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Unglue your kids from extended Screen Viewing of Gadgets by means of enforcing the Digital Vision 20-20-20 Rule

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Unglue Kids Screen Viewing Through the Digital Vision 20-20-20 Rule

The modern day Digital Screen based Gadgets have become an extension of our body, and Kids today claim to have the birth right to use them. The panic they create and tantrum they throw when we restrict or separate our Kids from these Gadgets is not a pleasant one. Remember when elders warn the Kids to restrict Screen Time, it does watch the advisor, and any amount of explanation or justification of ‘adult use’ is not acceptable to Kids. The 20-20-20 rule may be a remedy to ensure some amount of safety to our Kids Eyes.

It is but for sure that the Eyes play an important role from birth to death and is also one among the vital organs. We in the present era and using the organ with more vigor than what our ancestors did. It is also a known fact that the ubiquitous use of tablets, computers, video games, and televisions harm our vision. The lenses in our eyes change shape to focus in on closer objects—it’s just that our eyes weren’t built to spend lots of time doing it. Also, images on screens change colors frequently and also flicker multiple times per second, the continued dilation and constriction of the pupil is also a process that the eye does to accommodate the light that is thrown from the Gadget Screen. All this is not good for the Eyes.

Among Kids, we see a larger problem related to the eyes; the continued use of such Screen based gadgets have an adverse effect on their delicate eyes. It is understood that around the fifth month after birth is when the child is able to assimilate the three-dimensional aspect of vision. Although an infant’s color vision is not as sensitive as an adult’s, it is generally believed that babies have good color vision by the fifth month. The Hand-Eye coordination is completely mature by the 24 months of birth, this then is surely the appropriate age to hand them over a video-game. However, eye doctors are worried that the screen flicker and the erratic pattern of instigating the eye lens and pupil to change form is sure to adversely affect the vision of the child subsequently. The results are obvious:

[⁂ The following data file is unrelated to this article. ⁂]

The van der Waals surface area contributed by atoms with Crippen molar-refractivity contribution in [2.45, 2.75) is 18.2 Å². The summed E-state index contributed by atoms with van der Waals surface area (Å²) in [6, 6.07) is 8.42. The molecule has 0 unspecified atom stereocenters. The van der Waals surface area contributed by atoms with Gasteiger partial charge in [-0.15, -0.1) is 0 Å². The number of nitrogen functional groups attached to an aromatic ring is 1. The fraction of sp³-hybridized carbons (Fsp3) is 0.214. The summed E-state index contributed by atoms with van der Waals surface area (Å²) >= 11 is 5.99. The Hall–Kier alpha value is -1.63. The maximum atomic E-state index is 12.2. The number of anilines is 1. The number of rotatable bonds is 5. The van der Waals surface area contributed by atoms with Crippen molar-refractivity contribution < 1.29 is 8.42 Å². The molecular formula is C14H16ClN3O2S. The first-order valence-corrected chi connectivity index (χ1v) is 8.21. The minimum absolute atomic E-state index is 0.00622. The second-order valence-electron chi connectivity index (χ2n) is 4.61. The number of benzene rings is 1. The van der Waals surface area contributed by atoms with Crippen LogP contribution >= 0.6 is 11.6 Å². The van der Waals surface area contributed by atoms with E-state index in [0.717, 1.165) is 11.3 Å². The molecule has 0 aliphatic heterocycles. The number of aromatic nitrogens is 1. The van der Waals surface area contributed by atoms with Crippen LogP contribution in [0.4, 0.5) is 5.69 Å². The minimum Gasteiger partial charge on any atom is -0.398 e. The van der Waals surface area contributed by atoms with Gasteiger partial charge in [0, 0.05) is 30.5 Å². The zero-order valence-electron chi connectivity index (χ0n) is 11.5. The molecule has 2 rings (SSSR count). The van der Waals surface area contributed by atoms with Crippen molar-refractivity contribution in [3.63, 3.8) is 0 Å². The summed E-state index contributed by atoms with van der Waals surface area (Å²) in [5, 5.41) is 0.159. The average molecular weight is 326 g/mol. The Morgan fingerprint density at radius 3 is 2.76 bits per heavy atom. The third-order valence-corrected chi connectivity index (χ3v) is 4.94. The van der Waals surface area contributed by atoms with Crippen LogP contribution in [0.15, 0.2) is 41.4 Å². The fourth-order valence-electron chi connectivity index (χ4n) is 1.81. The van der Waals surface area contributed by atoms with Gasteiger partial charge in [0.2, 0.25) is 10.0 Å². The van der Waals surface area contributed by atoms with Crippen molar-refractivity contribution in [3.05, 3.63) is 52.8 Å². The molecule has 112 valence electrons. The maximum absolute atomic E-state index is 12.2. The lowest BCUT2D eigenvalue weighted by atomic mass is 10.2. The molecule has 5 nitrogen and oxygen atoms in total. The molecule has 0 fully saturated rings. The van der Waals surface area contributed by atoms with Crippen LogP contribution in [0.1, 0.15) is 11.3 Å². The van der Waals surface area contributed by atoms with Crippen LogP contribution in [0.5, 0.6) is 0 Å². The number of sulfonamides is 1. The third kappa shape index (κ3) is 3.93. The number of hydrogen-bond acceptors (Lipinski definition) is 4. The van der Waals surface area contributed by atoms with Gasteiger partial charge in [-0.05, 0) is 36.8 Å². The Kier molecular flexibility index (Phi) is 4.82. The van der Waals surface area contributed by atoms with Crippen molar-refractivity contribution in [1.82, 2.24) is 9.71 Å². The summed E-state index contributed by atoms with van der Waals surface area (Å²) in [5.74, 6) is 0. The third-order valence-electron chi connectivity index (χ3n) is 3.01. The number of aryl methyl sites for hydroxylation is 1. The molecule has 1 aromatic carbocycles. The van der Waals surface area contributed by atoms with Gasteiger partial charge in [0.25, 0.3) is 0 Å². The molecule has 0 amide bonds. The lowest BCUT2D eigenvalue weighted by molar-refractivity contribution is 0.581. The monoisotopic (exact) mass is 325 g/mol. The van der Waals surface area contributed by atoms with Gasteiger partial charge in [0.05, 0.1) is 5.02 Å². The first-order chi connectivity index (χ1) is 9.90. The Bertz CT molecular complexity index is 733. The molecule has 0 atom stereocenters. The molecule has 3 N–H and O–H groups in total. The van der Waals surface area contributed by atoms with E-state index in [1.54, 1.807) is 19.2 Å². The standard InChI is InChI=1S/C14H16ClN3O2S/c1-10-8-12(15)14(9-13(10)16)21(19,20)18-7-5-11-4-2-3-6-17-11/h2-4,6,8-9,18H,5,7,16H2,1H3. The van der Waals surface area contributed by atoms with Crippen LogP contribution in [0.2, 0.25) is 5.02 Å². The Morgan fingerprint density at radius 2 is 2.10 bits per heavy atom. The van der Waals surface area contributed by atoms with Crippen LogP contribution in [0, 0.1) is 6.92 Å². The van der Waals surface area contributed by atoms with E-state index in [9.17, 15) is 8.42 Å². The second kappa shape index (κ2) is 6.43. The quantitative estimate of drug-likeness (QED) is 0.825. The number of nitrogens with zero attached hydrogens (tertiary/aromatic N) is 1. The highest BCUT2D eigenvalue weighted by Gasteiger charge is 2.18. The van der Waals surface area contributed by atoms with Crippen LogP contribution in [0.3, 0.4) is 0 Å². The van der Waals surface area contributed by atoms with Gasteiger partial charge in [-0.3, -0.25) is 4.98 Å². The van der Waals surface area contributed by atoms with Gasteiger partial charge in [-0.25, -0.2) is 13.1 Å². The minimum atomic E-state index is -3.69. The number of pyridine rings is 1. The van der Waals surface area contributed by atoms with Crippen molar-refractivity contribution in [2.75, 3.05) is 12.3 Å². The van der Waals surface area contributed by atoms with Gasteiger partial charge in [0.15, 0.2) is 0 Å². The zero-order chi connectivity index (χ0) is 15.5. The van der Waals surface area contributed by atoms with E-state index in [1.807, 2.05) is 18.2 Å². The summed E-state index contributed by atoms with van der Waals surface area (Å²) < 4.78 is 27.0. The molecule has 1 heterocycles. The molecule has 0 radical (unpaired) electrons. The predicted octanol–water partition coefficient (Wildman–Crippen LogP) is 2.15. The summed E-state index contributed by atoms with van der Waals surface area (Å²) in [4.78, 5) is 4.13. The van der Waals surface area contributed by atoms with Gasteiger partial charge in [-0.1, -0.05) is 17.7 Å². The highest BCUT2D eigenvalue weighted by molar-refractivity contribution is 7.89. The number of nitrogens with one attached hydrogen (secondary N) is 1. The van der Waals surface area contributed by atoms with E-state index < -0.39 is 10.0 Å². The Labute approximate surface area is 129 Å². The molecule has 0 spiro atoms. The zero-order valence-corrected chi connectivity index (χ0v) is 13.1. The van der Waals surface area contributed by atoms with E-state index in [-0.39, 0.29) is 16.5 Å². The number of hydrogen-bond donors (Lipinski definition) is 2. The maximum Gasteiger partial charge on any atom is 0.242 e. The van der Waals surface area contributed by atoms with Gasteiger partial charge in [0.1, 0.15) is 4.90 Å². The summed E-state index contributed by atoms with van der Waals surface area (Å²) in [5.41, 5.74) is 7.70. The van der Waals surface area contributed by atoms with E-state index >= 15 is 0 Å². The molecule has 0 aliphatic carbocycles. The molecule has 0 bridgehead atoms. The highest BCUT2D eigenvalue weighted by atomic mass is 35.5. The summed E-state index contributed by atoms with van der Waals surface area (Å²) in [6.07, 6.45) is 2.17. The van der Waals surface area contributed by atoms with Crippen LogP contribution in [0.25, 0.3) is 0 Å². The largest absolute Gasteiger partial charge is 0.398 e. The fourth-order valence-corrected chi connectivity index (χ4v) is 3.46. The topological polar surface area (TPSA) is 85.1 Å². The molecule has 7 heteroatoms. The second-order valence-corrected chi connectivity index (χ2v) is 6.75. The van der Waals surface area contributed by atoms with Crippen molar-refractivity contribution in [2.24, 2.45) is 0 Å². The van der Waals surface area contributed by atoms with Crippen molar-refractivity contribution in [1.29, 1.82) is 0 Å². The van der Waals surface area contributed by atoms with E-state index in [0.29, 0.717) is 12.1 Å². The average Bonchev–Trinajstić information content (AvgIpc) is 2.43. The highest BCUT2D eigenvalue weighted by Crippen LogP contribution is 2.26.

• sore, tired or burning eyes

  • blurred or double vision

  • watery, itchy or dry eyes

  • headaches

  • Also, as the child approaches middle age, we see that they lose near vision. The eye’s lens becomes less flexible and focusing on close objects is more difficult
  • There are also chances of developing permanent vision problems due to neuro issues due to extended screen use

It’s hard to limit kids’ screen time, especially when the child is mandated to use Gadgets for academic reasons. The Class Room education has also migrated from a ‘Blackboard-Chalk’ medium to the ‘Tablet-Smartscreen’ environment. The restriction on timings on screen use and the deprivation of gadgets will surely create an adverse effect, especially on the psychological front. Hence the alternative is to make Kids conscious of the adverse effect and look at breaking the habit through innovative means.

The Digital Vision 20-20-20 Rule

One of the ways is to install the habit of taking a break from the Screen. Adults can try to enforce the 20-20-20 rule on the Kids: After every 20 minutes using a screen, look at something 20 feet away for 20 seconds. The 20/20/20 rule was popularised by one Dr. Jeff Anshell of US, a specialist in “vision ergonomics.”

Remember, Kids will never disclose their vision problems, as they fear that this will become a good reason for adults to withdraw the gadget from them. Kids who used screens for more than three hours a day were much more likely to be far-sighted and have astigmatism than kids who used screens less than that. Hence, it is better to impose time restrictions, rather than complete deprivation. Also, kids’ eyes should be examined yearly by an optometrist or ophthalmologist to address any burgeoning issues related to the eye, that may affect their academic persuasion and also in the life ahead.